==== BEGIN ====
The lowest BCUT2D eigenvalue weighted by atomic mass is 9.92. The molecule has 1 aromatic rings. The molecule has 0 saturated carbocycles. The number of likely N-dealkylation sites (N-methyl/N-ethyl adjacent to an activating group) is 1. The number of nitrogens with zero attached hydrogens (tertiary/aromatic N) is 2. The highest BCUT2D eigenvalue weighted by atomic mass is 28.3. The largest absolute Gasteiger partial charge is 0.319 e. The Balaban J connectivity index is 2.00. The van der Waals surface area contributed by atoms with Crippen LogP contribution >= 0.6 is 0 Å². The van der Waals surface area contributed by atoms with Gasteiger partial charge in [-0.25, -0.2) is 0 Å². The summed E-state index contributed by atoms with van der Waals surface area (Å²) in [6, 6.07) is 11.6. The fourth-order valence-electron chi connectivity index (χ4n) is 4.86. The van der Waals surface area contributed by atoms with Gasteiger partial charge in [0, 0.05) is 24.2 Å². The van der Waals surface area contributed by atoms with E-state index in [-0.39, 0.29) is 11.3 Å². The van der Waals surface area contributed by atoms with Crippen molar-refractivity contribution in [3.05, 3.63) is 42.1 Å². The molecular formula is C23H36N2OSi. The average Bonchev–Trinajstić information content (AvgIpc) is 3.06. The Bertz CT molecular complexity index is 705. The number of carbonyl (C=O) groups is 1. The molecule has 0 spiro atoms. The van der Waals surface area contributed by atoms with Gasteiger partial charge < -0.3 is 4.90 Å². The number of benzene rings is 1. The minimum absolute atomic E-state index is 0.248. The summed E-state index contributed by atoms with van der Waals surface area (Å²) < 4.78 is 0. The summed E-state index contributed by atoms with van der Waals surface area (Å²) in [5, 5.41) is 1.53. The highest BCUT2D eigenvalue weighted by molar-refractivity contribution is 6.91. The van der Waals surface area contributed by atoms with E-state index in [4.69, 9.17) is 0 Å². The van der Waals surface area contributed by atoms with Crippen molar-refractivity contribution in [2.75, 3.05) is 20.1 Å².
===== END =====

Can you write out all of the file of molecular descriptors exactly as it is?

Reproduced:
The lowest BCUT2D eigenvalue weighted by atomic mass is 9.92. The molecule has 1 aromatic rings. The molecule has 0 saturated carbocycles. The number of likely N-dealkylation sites (N-methyl/N-ethyl adjacent to an activating group) is 1. The number of nitrogens with zero attached hydrogens (tertiary/aromatic N) is 2. The highest BCUT2D eigenvalue weighted by atomic mass is 28.3. The largest absolute Gasteiger partial charge is 0.319 e. The Balaban J connectivity index is 2.00. The van der Waals surface area contributed by atoms with Crippen LogP contribution >= 0.6 is 0 Å². The van der Waals surface area contributed by atoms with Gasteiger partial charge in [-0.25, -0.2) is 0 Å². The summed E-state index contributed by atoms with van der Waals surface area (Å²) in [6, 6.07) is 11.6. The fourth-order valence-electron chi connectivity index (χ4n) is 4.86. The van der Waals surface area contributed by atoms with Gasteiger partial charge in [0, 0.05) is 24.2 Å². The van der Waals surface area contributed by atoms with E-state index in [-0.39, 0.29) is 11.3 Å². The van der Waals surface area contributed by atoms with Crippen molar-refractivity contribution in [3.05, 3.63) is 42.1 Å². The molecular formula is C23H36N2OSi. The average Bonchev–Trinajstić information content (AvgIpc) is 3.06. The Bertz CT molecular complexity index is 705. The number of carbonyl (C=O) groups is 1. The molecule has 0 spiro atoms. The van der Waals surface area contributed by atoms with Gasteiger partial charge < -0.3 is 4.90 Å². The number of benzene rings is 1. The minimum absolute atomic E-state index is 0.248. The summed E-state index contributed by atoms with van der Waals surface area (Å²) < 4.78 is 0. The summed E-state index contributed by atoms with van der Waals surface area (Å²) in [5, 5.41) is 1.53. The highest BCUT2D eigenvalue weighted by molar-refractivity contribution is 6.91. The van der Waals surface area contributed by atoms with E-state index in [4.69, 9.17) is 0 Å². The van der Waals surface area contributed by atoms with Crippen molar-refractivity contribution in [2.75, 3.05) is 20.1 Å².